Raise age of consent to protect youth, activists urge
Capitol One, By Liam Gerofsky, Jan. 18, 2002
OTTAWA Diane Sowden's daughter ran away from home and was lured into prostitution at the age of 13, after getting involved with a 27-year-old man.
"I went to the police to get her back and they said they couldn't do anything because there was no proof that they were sexually active."
"At 14, she became pregnant. So I went back to the police and said, 'She's pregnant.' And they said, 'Well, it's too late to do anything now, because the legal age of sexual consent is 14.'"
That was almost nine years ago and Sowden says she could not believe 14 was the legal age of consent in Canada.
The Criminal Code states that a person between 14 and 17 can consent to sexual activity as long as: no relationship of trust, authority or dependency exists; there is no payment or offer of payment for sex; and there is no anal sex.
Sowden believes Canada's current age of consent leaves young teenagers vulnerable to sexual predators.
She founded a community group in her home of Coquitlam, B.C., the Children of the Street Society. It is lobbying the federal government to increase the age of consent to 16.
"As a parent, I know there is a huge difference in maturity between a 14-year-old and a 16-year-old. They are not as easily manipulated (at 16)."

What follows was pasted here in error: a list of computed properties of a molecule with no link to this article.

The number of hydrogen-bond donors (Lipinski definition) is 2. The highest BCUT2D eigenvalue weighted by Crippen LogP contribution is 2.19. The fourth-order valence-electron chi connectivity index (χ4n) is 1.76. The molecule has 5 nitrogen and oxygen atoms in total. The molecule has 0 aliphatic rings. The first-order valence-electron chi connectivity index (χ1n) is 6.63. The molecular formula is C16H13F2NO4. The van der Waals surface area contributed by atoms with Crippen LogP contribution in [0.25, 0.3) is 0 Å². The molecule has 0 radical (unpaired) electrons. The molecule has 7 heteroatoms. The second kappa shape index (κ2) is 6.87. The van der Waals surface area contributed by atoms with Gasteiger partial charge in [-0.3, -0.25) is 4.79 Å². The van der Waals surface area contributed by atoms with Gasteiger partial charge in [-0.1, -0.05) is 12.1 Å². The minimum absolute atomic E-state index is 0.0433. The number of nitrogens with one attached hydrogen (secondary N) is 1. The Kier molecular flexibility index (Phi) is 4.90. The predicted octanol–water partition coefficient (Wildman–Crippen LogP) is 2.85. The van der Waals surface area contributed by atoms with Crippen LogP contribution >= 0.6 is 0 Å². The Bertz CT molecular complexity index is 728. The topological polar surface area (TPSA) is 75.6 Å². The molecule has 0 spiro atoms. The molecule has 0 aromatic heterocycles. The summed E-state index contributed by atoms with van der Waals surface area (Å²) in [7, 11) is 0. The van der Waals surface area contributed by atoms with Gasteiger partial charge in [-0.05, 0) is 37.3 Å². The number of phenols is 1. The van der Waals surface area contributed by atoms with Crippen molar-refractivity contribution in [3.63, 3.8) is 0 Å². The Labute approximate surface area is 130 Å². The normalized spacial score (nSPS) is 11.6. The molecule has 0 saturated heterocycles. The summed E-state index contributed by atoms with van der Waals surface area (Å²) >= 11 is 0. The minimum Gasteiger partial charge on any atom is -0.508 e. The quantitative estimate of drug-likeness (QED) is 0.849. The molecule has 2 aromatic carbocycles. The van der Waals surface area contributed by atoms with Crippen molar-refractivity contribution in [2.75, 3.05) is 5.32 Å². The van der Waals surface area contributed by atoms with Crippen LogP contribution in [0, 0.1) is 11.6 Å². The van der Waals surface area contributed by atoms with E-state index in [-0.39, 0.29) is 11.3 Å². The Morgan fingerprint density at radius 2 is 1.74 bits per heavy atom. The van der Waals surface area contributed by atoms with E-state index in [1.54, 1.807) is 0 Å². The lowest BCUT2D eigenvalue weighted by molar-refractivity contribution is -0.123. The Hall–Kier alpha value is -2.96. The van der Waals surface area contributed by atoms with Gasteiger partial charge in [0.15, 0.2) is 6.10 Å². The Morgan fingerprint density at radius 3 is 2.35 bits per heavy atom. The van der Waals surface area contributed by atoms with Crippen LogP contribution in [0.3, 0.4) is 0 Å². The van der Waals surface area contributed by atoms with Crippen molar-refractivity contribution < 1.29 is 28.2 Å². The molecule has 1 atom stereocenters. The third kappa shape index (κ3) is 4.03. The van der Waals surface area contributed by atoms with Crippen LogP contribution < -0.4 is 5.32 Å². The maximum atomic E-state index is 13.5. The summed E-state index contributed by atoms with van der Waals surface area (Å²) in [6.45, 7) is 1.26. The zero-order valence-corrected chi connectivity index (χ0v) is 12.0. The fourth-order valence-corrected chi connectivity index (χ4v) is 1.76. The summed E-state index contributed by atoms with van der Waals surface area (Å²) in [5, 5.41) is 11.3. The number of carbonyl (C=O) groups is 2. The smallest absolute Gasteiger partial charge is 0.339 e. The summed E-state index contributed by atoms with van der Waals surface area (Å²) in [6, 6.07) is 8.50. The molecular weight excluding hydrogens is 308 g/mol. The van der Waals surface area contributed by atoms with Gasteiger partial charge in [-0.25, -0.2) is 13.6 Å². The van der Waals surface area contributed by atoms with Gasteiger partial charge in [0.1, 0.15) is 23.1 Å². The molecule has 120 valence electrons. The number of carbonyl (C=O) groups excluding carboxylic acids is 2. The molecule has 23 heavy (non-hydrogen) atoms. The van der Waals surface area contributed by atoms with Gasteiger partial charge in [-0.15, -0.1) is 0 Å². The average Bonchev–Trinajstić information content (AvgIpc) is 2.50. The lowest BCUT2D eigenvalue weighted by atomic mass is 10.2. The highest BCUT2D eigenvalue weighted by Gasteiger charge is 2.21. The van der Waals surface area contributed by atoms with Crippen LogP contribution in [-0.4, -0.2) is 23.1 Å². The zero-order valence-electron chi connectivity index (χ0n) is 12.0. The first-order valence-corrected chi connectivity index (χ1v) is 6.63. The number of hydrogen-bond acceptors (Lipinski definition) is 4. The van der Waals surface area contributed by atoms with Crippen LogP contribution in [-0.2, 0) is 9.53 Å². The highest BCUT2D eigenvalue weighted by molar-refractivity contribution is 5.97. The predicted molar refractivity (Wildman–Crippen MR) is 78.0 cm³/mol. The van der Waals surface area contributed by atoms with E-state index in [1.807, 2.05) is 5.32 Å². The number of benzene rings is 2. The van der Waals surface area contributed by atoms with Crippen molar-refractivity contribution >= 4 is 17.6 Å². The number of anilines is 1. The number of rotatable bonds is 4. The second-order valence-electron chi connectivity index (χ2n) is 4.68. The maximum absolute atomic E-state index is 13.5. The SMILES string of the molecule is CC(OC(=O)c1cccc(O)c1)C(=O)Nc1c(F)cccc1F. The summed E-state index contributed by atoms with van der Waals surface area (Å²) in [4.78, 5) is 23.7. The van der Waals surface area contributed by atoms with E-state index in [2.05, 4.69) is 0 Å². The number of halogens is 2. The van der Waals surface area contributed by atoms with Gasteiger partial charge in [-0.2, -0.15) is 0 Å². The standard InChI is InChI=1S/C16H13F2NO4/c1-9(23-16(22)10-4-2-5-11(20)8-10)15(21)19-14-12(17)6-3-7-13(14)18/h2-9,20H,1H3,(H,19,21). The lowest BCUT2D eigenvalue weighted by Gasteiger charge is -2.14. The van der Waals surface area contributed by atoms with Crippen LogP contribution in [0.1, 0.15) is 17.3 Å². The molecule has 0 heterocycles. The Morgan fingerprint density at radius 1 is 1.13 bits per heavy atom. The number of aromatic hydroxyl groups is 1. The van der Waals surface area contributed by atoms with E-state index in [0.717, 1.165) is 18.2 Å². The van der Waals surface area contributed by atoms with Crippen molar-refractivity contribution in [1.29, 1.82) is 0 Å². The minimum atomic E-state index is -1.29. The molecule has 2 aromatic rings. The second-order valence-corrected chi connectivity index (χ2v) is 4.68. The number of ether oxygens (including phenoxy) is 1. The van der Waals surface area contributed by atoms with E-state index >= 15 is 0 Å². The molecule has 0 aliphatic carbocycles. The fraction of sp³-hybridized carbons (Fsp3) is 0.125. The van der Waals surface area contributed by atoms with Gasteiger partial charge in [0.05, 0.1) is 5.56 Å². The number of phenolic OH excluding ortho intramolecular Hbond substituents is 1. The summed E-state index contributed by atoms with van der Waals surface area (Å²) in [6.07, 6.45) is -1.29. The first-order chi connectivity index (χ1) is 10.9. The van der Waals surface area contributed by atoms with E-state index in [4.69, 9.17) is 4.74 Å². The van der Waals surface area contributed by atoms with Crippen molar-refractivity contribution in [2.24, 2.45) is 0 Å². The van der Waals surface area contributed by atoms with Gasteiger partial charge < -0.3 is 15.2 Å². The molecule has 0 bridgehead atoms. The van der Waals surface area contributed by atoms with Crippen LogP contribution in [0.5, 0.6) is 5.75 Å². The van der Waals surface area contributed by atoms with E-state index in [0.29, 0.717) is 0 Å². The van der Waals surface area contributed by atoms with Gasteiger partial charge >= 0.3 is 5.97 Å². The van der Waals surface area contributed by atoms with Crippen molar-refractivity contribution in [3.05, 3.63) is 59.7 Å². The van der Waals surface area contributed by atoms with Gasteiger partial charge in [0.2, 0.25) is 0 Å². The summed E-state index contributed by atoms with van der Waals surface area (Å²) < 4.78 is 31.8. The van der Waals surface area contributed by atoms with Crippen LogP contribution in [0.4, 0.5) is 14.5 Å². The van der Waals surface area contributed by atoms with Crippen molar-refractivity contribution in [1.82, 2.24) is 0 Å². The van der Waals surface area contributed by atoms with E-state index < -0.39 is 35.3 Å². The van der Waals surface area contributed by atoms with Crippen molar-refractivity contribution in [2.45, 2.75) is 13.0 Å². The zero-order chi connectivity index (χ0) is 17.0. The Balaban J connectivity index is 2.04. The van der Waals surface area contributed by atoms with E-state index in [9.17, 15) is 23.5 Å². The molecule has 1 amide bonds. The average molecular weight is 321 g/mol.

Another group, the Canada Family Action Coalition is leading a similar campaign. The group is based in Calgary, and its mandate is to see Judeo-Christian morals restored in Canada.
Coalition executive director Brian Rushfeldt says he is concerned Read More ..d Read More ..edators are using the Internet and other methods to "prey" on younger children.
"And, if it's legal to prey on a 14-year-old and convince them to be involved in a sexual act, and there is no repercussions for that particular predator," says Rushfeldt, "we've got a law that protects the predators instead of the children."
The coalition is distributing some 1 million postcards across the country. Canadians can sign their names to the cards and send a message to Justice Minister Martin Cauchon demanding Parliament raise the age of consent to 18.